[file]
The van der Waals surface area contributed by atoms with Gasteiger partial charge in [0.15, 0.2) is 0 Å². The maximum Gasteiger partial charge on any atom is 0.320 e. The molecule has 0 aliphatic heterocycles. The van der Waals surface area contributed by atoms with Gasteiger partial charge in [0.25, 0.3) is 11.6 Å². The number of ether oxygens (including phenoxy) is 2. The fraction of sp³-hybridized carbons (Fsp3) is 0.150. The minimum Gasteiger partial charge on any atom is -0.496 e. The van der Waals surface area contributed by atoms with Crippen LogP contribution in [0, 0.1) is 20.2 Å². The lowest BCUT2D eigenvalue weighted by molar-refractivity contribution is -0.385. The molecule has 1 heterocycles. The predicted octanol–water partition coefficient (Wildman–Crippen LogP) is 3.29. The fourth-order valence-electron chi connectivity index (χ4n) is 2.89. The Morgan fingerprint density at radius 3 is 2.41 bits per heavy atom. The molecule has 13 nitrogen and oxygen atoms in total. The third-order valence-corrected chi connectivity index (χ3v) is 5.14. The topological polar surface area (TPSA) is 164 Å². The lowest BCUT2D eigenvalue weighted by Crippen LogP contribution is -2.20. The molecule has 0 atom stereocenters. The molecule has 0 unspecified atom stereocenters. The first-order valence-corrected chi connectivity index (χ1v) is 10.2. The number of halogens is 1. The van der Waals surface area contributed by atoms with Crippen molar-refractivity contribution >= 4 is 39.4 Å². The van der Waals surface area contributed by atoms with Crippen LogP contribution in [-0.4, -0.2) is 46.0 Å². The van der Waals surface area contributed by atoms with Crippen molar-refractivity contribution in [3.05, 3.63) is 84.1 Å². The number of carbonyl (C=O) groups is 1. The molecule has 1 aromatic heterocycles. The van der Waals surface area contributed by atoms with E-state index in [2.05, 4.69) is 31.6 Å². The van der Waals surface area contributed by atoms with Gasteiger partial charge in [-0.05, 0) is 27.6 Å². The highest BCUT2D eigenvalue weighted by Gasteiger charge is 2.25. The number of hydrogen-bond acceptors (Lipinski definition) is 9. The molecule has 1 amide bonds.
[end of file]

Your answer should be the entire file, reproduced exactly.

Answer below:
The van der Waals surface area contributed by atoms with Gasteiger partial charge in [0.15, 0.2) is 0 Å². The maximum Gasteiger partial charge on any atom is 0.320 e. The molecule has 0 aliphatic heterocycles. The van der Waals surface area contributed by atoms with Gasteiger partial charge in [0.25, 0.3) is 11.6 Å². The number of ether oxygens (including phenoxy) is 2. The fraction of sp³-hybridized carbons (Fsp3) is 0.150. The minimum Gasteiger partial charge on any atom is -0.496 e. The van der Waals surface area contributed by atoms with Crippen LogP contribution in [0, 0.1) is 20.2 Å². The lowest BCUT2D eigenvalue weighted by molar-refractivity contribution is -0.385. The molecule has 1 heterocycles. The predicted octanol–water partition coefficient (Wildman–Crippen LogP) is 3.29. The fourth-order valence-electron chi connectivity index (χ4n) is 2.89. The Morgan fingerprint density at radius 3 is 2.41 bits per heavy atom. The molecule has 13 nitrogen and oxygen atoms in total. The third-order valence-corrected chi connectivity index (χ3v) is 5.14. The topological polar surface area (TPSA) is 164 Å². The lowest BCUT2D eigenvalue weighted by Crippen LogP contribution is -2.20. The molecule has 0 atom stereocenters. The molecule has 0 unspecified atom stereocenters. The first-order valence-corrected chi connectivity index (χ1v) is 10.2. The number of halogens is 1. The van der Waals surface area contributed by atoms with Crippen molar-refractivity contribution >= 4 is 39.4 Å². The van der Waals surface area contributed by atoms with Crippen LogP contribution in [-0.4, -0.2) is 46.0 Å². The van der Waals surface area contributed by atoms with Crippen molar-refractivity contribution in [3.05, 3.63) is 84.1 Å². The number of carbonyl (C=O) groups is 1. The molecule has 1 aromatic heterocycles. The van der Waals surface area contributed by atoms with E-state index in [2.05, 4.69) is 31.6 Å². The van der Waals surface area contributed by atoms with Gasteiger partial charge in [-0.05, 0) is 27.6 Å². The highest BCUT2D eigenvalue weighted by Gasteiger charge is 2.25. The number of hydrogen-bond acceptors (Lipinski definition) is 9. The molecule has 1 amide bonds.